The Unused Keys Symphony - Cover

The Unused Keys Symphony

by ffwd

Copyright© 2023 by ffwd

Fantasy Story: The One button and the Zero button, the buttons that get pushed all the time, stopped working on Waldo’s microwave. The dead buttons bothered Waldo. Because of his piano keyboard. Most songs get played near middle C using maybe 52 keys. Waldo found that all those keys that never got used open up a new universe of music. Before Waldo was thru, even the god, herself, stopped weaving the tapestry of fate for a moment while she tapped what passed for a foot to a music never played before.

Tags: Puzzles   Science   Music   Science Fiction   Supernatural   Fantasy  

1600 words the way this thing counts words.

Except, it’s a poem.

Don’t tell.

OKOKOK, the One button and the Zero button stopped working on Waldo’s microwave.


You, with the screwdriver.

Sit down and listen.




That way lies a special kinda fried.

The One and the Zero were the buttons that Waldo pushed all the time.

One minute. One Zero Zero

Ten seconds. One Zero

One second. One

Zero power – that’s the timer feature, see, try ever-how-many minutes and seconds at Zero power, then the buzzer goes off. But nothing gets cooked.

A timer, get it?

Waldo used the timer feature a lot.

Like for the One Minute Waltz, by heart, no metronome, in exactly one minute.

Except, the cord from the microwave didn’t reach at all near the piano.

There are ways around that.

Lots of people have a refrigerator in the living room. And a piano in the kitchen.

Just an upright, ok?

Sure, a microwave on the lid muffles the resonance – but only the bass.

Waldo liked the muffled bass just fine, slightly muted.

The bass is what causes the neighbors to complain,

The bass goes right into the walls and the floor and the ceiling and travels next door.

The guy next door sleeps, get this, all night long.

And wakes up cranky.

But the treble? The treble bounces off the walls so it’s better to muffle the bass.

Waldo ate microwave food unless he was on the road.

Hungryman breakfasts.

Burritos for lunch.

Lean cuisine for dinner.

Or more burritos.

Or a cardboard pizza.

He had his own aisle at the supermarket.

Beer at the far end but frozen meals on both sides all the way down.

Tina, the cashier, a redhead with two kids and no husband was the only woman outside the orchestra whose name Waldo knew. She’d written it right over her phone number one day. But Waldo already knew her name. He wasn’t totally clueless. Those jokes about musicians, especially the one about composers, they weren’t true. Waldo was absorbed but not totally out of touch. He already knew Tina’s name.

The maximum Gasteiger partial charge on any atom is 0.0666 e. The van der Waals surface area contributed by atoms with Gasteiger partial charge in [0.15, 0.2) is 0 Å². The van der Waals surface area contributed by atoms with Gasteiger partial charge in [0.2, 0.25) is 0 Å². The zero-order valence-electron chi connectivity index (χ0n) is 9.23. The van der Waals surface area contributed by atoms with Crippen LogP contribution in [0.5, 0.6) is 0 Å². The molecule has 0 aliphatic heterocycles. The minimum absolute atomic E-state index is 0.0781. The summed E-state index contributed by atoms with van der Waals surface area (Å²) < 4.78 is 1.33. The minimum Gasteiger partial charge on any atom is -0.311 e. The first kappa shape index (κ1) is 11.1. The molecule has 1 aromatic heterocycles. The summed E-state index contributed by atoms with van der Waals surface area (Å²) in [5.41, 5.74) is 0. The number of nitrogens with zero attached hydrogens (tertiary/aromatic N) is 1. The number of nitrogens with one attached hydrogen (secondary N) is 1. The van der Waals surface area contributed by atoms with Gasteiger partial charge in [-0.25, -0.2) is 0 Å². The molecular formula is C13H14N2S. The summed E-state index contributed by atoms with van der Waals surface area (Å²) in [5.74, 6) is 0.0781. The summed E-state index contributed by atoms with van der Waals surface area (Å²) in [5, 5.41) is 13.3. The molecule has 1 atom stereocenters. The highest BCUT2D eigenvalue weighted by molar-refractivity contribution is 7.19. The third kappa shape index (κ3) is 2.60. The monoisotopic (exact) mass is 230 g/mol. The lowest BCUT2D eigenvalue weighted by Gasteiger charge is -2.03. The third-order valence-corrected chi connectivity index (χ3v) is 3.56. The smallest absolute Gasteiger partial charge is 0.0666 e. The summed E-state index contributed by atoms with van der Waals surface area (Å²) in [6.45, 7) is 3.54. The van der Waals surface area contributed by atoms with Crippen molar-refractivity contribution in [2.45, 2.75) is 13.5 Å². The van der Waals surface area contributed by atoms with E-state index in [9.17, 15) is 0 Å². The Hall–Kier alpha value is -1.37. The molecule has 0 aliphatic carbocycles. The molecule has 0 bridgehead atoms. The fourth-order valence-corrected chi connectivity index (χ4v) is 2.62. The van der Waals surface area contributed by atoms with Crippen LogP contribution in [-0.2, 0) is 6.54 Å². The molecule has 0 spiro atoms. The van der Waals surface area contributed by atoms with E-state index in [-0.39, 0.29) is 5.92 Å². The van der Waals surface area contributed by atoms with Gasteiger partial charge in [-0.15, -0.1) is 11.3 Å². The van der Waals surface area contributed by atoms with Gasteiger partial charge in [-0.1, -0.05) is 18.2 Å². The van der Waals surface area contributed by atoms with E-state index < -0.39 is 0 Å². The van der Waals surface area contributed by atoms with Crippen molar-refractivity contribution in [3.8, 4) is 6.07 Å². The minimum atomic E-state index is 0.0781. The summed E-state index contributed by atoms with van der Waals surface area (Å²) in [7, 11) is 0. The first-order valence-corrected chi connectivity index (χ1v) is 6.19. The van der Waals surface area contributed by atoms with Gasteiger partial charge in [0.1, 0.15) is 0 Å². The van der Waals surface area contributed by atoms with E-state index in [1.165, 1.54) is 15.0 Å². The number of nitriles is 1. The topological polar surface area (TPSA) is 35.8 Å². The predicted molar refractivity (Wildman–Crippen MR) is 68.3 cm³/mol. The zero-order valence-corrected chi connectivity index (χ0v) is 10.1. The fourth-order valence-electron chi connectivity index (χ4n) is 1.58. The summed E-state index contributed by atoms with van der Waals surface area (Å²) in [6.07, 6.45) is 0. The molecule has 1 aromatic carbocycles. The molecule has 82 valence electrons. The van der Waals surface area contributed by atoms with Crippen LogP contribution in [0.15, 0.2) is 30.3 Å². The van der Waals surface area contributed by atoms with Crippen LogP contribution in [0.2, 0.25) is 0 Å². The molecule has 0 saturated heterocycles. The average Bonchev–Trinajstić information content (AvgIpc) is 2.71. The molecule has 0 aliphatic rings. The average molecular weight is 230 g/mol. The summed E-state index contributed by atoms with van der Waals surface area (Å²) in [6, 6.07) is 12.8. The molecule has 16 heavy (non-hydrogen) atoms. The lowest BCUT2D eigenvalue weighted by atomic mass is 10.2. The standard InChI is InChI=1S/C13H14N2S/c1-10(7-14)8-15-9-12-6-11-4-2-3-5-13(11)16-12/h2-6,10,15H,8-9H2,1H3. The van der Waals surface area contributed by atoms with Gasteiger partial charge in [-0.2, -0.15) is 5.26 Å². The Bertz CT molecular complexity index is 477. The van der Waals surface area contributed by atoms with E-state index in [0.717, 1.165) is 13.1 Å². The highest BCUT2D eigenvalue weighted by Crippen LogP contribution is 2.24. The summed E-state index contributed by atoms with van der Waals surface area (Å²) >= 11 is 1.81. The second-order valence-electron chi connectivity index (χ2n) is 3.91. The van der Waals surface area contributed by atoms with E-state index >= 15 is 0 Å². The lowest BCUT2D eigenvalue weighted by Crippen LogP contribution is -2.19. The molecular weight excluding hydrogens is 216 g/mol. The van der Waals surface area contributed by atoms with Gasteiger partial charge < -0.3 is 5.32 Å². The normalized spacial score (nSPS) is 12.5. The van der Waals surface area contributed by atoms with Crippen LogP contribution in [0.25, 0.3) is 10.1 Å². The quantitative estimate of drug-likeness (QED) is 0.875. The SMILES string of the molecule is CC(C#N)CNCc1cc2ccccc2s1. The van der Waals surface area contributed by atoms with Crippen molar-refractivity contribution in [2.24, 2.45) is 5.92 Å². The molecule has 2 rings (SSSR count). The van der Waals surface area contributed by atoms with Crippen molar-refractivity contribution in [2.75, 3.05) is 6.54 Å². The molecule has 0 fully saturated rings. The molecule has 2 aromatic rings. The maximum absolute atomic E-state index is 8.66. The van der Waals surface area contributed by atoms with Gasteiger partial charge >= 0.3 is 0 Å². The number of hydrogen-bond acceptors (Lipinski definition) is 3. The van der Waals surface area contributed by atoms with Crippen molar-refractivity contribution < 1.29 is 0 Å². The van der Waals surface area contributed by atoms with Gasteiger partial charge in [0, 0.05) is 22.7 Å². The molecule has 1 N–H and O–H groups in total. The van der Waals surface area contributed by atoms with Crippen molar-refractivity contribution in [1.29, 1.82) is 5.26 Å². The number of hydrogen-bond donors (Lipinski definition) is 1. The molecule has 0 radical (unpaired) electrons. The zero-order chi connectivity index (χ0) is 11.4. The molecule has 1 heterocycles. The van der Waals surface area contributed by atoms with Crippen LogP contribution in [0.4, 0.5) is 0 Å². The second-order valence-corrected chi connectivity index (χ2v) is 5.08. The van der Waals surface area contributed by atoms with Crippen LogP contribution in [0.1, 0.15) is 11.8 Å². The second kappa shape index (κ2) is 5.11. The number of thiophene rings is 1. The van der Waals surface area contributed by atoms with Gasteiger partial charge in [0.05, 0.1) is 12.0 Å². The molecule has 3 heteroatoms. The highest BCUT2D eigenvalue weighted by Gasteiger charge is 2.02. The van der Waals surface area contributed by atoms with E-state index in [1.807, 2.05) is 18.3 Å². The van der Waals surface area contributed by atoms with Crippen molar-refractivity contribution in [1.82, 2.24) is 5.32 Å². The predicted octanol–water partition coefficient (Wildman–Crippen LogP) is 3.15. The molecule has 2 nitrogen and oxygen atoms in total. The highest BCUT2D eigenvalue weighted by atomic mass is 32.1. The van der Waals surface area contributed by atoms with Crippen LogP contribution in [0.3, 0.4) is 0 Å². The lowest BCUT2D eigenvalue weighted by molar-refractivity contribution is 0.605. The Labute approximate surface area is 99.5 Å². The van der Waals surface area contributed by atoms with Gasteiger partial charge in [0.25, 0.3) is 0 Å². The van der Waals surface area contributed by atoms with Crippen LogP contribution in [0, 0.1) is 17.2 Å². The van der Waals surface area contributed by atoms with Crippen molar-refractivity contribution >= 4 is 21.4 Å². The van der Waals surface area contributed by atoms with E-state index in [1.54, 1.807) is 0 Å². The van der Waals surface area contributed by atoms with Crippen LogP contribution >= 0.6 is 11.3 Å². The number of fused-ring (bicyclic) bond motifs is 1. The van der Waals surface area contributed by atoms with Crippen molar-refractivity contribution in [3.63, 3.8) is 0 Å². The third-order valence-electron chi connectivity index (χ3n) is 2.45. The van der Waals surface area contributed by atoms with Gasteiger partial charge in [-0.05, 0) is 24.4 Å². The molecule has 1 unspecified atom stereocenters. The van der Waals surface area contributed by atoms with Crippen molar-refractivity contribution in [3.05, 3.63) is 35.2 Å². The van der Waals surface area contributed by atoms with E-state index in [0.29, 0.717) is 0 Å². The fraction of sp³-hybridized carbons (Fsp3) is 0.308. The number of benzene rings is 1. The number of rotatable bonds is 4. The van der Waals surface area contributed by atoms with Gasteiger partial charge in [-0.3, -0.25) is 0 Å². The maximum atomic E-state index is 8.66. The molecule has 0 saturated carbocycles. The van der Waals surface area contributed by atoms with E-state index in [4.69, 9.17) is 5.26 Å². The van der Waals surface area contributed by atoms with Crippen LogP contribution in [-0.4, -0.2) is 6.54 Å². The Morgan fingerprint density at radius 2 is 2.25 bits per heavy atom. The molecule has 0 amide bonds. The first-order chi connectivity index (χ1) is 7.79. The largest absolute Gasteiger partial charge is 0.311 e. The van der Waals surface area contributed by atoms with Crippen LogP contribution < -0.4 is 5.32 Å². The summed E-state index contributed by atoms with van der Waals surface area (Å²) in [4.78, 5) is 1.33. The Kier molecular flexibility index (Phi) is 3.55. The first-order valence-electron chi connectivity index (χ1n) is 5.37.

The microwave wasn’t broken. It cooked stuff. All the other buttons worked.

Just the One button and the Zero button:

First, they didn’t beep anymore.

Then they didn’t light up for a while.

Then they didn’t work. Ever.


You, with the screwdriver.

You want fried with that?

Three meals a day. 21 meals a week. Ummm ... A thousand-some meals a year.

And popcorn.

365 popcorns a year.

Waldo always cooked popcorn in four, one-minute bursts.

Otherwise it scorched.

Waldo had worn out those two buttons because he pushed them all the time.

Waldo coped.

59 seconds was darn close to one minute.

62 second bursts scorched the popcorn but not a burrito.

Waldo! A scientist as well as a musician!

But the dead buttons on the microwave bothered Waldo.

Because of the piano.

You know the piano keyboard?

The high notes, the treble keys, are over on the right.

The bass keys are over on the left.

Most songs are played in the middle.

That’s why they call this key Middle C.

And if you are playing a piano, you,

unless you are Waldo, you are looking at the sheet music.

Waldo kept the sheet music on a table at one side so he could write more music,

if this was his composition.

Or change the music if it wasn’t.

What Waldo was looking at was a microwave.

The god knows how it came to him.

But you and I know.

OKOKOK, if this is your first time thru,

go back to the top and listen carefully. Read. Whatever.

By the time you get back here, you’ll know what we all know, now.

Waldo played Middle C and looked at the microwave. At the One button.

He pressed Middle C again and listened.

Listened for what’s called attenuation – how the note started and reverberated and died.

Then he pressed High C – the C key as far to the right of Middle C as you can go.

The attenuation was different. Sharper. Crisper.

More like a new piano than an old piano.

I couldn’t hear it. You couldn’t hear it. A piano tuner could hear it. Waldo could hear it, too.

Don’t get me started on how dogs can hear stuff we can’t. This is different.

It’s about what Waldo could hear that we can’t.

Stuff that matters except we don’t know it.

For Waldo, it all came together, the attenuation, music theory, the dead buttons on the microwave:

all of human music is played, more or less, in the range of a piano.

Low to high, every note.

But most all the songs fall in the middle of the range.

There are plenty of songs that cover the central octave.

The human voice rarely ranges outside it.

The human voice rarely ranges beyond two octaves.

You might can sing as far as you can hum. I can’t.

An opera singer can.

But an opera singer has what?

A three-octave range?

Five? I don’t think so.

It takes an orchestra to play the entire range – or a piano.

But, even so,

(and Waldo counted musical notes for days, years, to prove it;)

wore out his 2 button and his 5 button and the 9 button.

Had to buy another microwave.

Moved the piano back into the living room, next to the fridge.

Even so, there are some notes that are not common in any song.

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